One of the guideline panels I worked on addressed post-mastectomy radiation therapy (PMRT). This panel involved not only ASCO, but also the American Society for Radiation Oncology (ASTRO) and the Society of Surgical Oncology (SSO). The previous PMRT guideline was written years ago, and new research suggested that treatments could be better defined for certain patients. Our panel addressed 4 specific questions. One of the questions was whether radiation therapy should be given after mastectomy when the patient has had chemotherapy before surgery. This was the exact decision I had to make years ago. The panel was not able to find a recommendation for or against PMRT in this situation; however, it did result in a recommendation that patients enroll in clinical trials so we can eventually have enough information to answer this question. Guideline panels do not always find a preferable treatment option, so recommendations may include participating in ongoing clinical trials, shared decision-making between the patient and clinician, or calls for more research on the topic.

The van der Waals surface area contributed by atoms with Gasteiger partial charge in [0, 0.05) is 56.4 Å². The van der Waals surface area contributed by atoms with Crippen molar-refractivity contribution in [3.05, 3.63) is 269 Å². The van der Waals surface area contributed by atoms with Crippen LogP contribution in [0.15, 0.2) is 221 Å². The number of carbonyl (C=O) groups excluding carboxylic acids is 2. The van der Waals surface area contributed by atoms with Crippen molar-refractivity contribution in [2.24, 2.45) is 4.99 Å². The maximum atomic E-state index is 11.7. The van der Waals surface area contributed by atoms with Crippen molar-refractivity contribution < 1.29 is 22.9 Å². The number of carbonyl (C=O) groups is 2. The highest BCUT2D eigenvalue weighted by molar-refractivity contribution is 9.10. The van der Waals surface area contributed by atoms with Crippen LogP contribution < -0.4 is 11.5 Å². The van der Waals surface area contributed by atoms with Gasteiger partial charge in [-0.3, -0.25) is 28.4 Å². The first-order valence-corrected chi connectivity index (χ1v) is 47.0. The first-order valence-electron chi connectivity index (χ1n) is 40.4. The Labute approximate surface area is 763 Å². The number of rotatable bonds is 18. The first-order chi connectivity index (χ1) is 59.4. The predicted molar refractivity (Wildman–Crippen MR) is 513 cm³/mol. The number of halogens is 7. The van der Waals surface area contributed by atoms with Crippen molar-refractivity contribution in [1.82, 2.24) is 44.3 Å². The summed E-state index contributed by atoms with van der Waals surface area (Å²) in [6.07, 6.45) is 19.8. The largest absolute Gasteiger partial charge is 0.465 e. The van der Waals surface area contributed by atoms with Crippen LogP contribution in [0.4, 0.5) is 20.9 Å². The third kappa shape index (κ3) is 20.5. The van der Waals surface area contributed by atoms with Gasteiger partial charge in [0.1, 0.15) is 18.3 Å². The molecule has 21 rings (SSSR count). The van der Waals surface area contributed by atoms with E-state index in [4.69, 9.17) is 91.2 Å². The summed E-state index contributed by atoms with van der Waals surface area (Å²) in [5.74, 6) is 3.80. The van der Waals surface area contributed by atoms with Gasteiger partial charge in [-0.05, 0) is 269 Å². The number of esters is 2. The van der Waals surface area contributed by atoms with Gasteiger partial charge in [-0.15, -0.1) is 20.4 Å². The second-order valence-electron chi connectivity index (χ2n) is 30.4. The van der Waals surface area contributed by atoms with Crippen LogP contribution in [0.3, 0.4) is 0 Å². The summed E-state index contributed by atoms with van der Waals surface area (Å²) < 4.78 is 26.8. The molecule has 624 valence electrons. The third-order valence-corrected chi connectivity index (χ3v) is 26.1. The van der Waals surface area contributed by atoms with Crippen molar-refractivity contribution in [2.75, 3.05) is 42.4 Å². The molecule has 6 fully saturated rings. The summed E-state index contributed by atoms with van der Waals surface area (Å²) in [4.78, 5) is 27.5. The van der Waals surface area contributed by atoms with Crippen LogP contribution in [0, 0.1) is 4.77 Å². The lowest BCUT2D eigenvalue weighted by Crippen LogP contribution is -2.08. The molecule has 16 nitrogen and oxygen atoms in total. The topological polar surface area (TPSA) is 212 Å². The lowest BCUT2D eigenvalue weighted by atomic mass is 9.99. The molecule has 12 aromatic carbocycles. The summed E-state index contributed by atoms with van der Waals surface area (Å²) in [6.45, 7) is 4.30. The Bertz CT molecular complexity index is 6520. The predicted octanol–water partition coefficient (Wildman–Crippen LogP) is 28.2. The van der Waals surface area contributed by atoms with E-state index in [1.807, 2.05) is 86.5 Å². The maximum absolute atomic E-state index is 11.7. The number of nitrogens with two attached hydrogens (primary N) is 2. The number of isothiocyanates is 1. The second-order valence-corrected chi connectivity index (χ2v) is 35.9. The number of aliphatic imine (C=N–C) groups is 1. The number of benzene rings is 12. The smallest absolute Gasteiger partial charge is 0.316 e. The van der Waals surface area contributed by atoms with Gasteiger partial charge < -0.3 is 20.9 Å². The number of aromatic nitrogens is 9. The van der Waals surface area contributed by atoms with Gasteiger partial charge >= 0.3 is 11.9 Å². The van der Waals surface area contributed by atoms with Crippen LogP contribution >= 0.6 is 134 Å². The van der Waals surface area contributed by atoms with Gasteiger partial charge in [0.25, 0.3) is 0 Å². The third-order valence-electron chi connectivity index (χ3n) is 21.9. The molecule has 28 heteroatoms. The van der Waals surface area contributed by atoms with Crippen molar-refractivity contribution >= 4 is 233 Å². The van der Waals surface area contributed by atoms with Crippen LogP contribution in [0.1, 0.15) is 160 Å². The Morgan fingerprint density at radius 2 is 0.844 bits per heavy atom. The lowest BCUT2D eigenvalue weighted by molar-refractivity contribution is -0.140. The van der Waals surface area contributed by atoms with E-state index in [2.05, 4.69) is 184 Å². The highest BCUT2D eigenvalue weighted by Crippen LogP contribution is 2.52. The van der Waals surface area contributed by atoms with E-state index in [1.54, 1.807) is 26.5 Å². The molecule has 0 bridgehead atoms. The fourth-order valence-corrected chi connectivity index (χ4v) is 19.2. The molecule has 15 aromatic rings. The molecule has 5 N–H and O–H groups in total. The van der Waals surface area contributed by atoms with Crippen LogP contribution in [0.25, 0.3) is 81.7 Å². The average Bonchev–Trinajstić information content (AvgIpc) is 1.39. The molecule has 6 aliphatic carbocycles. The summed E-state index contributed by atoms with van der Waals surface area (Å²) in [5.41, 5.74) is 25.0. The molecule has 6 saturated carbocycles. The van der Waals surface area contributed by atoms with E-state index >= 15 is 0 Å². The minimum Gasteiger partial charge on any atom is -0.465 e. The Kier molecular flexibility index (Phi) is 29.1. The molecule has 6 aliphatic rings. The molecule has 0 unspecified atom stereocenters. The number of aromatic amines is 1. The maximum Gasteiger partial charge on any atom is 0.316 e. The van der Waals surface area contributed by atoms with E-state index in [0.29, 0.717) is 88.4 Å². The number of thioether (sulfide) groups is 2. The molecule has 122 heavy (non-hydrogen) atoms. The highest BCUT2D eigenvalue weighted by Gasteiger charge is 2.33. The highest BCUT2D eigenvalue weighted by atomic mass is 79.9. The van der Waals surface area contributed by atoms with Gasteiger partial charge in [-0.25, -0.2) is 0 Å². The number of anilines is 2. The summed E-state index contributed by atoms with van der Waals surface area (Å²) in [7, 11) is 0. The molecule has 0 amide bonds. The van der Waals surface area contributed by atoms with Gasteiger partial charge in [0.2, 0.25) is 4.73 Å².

For advocates: be prepared and engaged

If you are asked to participate on a guidelines panel, be prepared and be engaged. It will take time and effort, but it’s all worth it when you realize that you can make a difference. Contributing to a guideline panel can involve going to many meetings and long discussions in which challenging issues are discussed. But, in the end, I like knowing that I contributed to the discussion and to the written treatment recommendations.

Sometimes you can contribute even more. On one of the ASCO guideline panels, I helped in the design of an infographic for Cancer.Net. This is just one example of how a patient on a guideline panel can make sure that the products of guideline panels can directly help and inform other patients.